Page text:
Before a new structure can be built, a number of regulations must be reviewed and followed to ensure compliance with California state and federal laws. In particular, regulations related to the environment and potential hazards are significant in that ignoring them may result in exposure to significant dangers by nature, project workers, and the greater community. And though it may seem unlikely, design professionals can be pulled into the messes of environmental hazard litigation when problems arise at their construction sites.
What are environmental hazards?
Environmental hazards take many forms. They may exist at construction sites and require removal or storage before the projects can start. They may be part of the building projects themselves and be brought to construction sites by contractors and subcontractors. When hazardous materials that pose threats to the health and safety of humans and the environment are present at construction sites, the parties involved in the project should be aware of their potential liability for accidents and injuries.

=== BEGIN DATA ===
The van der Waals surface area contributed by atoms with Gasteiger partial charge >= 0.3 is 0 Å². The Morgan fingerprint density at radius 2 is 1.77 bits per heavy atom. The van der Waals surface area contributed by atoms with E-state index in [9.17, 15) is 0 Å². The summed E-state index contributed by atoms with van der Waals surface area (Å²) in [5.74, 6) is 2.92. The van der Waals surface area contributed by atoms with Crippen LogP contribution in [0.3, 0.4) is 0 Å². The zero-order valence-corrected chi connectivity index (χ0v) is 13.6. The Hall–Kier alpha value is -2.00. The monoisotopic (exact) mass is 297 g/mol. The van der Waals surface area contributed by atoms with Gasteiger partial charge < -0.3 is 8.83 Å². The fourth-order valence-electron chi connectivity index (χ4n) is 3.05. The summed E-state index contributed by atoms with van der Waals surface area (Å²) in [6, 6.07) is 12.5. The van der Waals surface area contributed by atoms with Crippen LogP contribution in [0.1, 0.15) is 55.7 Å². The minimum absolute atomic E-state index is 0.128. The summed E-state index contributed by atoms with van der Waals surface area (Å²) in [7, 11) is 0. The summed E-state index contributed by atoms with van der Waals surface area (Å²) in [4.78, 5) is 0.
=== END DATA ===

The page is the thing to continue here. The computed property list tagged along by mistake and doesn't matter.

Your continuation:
How do design professionals avoid liability for environmental hazards?
One way that design professionals can stay out of some environmental hazards’ claims is to build strong protective clauses into their agreements. Contractual protection clauses may shield design professionals to some extent but may not be enough to fully insulate them from liability.
Other options that they may pursue can include but are not limited to:
- Working with design clients to educate them on the problem of pushing design professionals to manage environmental hazard issues in construction projects;
- Ensuring project owners are aware of their responsibilities with regard to environmental hazards; and
- Allowing contractors to use their own practices for managing building and hazard reduction requirements on building projects.
Environmental hazards can pose significant problems for project owners, contractors, and design professionals. Legal support from Bay Area attorneys can be an asset for those facing these challenging issues. This post is informational in content and should not be read as legal advice.